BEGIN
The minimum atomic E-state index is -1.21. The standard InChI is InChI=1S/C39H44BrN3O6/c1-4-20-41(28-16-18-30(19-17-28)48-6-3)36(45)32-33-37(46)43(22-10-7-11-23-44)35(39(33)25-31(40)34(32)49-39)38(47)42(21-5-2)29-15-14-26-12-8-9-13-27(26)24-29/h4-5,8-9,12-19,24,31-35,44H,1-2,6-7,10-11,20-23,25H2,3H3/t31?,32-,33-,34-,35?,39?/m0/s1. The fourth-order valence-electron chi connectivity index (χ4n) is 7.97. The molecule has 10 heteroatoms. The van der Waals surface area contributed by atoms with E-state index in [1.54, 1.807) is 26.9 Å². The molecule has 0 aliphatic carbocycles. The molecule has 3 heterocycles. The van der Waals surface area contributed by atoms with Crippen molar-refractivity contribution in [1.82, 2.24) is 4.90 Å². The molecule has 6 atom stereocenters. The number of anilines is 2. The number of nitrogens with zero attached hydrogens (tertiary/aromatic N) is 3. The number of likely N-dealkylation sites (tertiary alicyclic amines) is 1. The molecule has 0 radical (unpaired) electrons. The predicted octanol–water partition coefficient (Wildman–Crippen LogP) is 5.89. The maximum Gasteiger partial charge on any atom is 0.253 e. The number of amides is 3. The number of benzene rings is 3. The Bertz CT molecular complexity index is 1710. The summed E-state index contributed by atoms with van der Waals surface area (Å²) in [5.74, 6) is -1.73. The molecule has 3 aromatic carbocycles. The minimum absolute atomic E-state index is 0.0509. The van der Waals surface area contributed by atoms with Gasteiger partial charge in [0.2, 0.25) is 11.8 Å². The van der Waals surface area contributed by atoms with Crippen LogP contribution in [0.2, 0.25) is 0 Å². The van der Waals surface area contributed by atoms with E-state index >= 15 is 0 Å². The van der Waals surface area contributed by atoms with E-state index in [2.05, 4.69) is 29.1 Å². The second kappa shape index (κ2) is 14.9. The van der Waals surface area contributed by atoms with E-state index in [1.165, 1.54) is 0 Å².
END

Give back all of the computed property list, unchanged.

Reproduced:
The minimum atomic E-state index is -1.21. The standard InChI is InChI=1S/C39H44BrN3O6/c1-4-20-41(28-16-18-30(19-17-28)48-6-3)36(45)32-33-37(46)43(22-10-7-11-23-44)35(39(33)25-31(40)34(32)49-39)38(47)42(21-5-2)29-15-14-26-12-8-9-13-27(26)24-29/h4-5,8-9,12-19,24,31-35,44H,1-2,6-7,10-11,20-23,25H2,3H3/t31?,32-,33-,34-,35?,39?/m0/s1. The fourth-order valence-electron chi connectivity index (χ4n) is 7.97. The molecule has 10 heteroatoms. The van der Waals surface area contributed by atoms with E-state index in [1.54, 1.807) is 26.9 Å². The molecule has 0 aliphatic carbocycles. The molecule has 3 heterocycles. The van der Waals surface area contributed by atoms with Crippen molar-refractivity contribution in [1.82, 2.24) is 4.90 Å². The molecule has 6 atom stereocenters. The number of anilines is 2. The number of nitrogens with zero attached hydrogens (tertiary/aromatic N) is 3. The number of likely N-dealkylation sites (tertiary alicyclic amines) is 1. The molecule has 0 radical (unpaired) electrons. The predicted octanol–water partition coefficient (Wildman–Crippen LogP) is 5.89. The maximum Gasteiger partial charge on any atom is 0.253 e. The number of amides is 3. The number of benzene rings is 3. The Bertz CT molecular complexity index is 1710. The summed E-state index contributed by atoms with van der Waals surface area (Å²) in [5.74, 6) is -1.73. The molecule has 3 aromatic carbocycles. The minimum absolute atomic E-state index is 0.0509. The van der Waals surface area contributed by atoms with Gasteiger partial charge in [0.2, 0.25) is 11.8 Å². The van der Waals surface area contributed by atoms with Crippen LogP contribution in [0.2, 0.25) is 0 Å². The van der Waals surface area contributed by atoms with E-state index >= 15 is 0 Å². The van der Waals surface area contributed by atoms with E-state index in [2.05, 4.69) is 29.1 Å². The second kappa shape index (κ2) is 14.9. The van der Waals surface area contributed by atoms with E-state index in [1.165, 1.54) is 0 Å².